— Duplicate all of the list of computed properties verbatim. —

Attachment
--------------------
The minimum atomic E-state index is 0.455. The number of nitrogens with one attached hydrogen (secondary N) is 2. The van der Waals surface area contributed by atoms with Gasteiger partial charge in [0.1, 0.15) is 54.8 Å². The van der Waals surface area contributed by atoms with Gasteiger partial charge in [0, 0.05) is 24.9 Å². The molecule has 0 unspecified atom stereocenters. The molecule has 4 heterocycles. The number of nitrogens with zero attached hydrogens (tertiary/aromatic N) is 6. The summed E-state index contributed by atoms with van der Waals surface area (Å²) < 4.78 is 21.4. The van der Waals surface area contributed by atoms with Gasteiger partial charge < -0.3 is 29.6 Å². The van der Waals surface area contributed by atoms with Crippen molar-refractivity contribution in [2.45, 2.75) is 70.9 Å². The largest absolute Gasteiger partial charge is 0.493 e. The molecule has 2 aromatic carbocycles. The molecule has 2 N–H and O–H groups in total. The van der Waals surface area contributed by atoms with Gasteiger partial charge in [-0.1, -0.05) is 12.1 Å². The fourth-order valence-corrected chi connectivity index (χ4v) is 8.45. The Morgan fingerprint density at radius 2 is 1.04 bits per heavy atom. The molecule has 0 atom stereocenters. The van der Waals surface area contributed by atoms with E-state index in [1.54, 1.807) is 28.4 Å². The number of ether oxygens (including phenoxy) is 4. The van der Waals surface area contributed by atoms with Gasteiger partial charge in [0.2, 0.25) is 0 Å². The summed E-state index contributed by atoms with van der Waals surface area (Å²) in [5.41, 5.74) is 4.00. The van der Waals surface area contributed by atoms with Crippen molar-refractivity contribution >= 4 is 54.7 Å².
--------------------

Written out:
The minimum atomic E-state index is 0.455. The number of nitrogens with one attached hydrogen (secondary N) is 2. The van der Waals surface area contributed by atoms with Gasteiger partial charge in [0.1, 0.15) is 54.8 Å². The van der Waals surface area contributed by atoms with Gasteiger partial charge in [0, 0.05) is 24.9 Å². The molecule has 0 unspecified atom stereocenters. The molecule has 4 heterocycles. The number of nitrogens with zero attached hydrogens (tertiary/aromatic N) is 6. The summed E-state index contributed by atoms with van der Waals surface area (Å²) < 4.78 is 21.4. The van der Waals surface area contributed by atoms with Gasteiger partial charge < -0.3 is 29.6 Å². The van der Waals surface area contributed by atoms with Crippen molar-refractivity contribution in [2.45, 2.75) is 70.9 Å². The largest absolute Gasteiger partial charge is 0.493 e. The molecule has 2 aromatic carbocycles. The molecule has 2 N–H and O–H groups in total. The van der Waals surface area contributed by atoms with Gasteiger partial charge in [-0.1, -0.05) is 12.1 Å². The fourth-order valence-corrected chi connectivity index (χ4v) is 8.45. The Morgan fingerprint density at radius 2 is 1.04 bits per heavy atom. The molecule has 0 atom stereocenters. The van der Waals surface area contributed by atoms with E-state index in [1.54, 1.807) is 28.4 Å². The number of ether oxygens (including phenoxy) is 4. The van der Waals surface area contributed by atoms with Gasteiger partial charge in [0.2, 0.25) is 0 Å². The summed E-state index contributed by atoms with van der Waals surface area (Å²) in [5.41, 5.74) is 4.00. The van der Waals surface area contributed by atoms with Crippen molar-refractivity contribution >= 4 is 54.7 Å².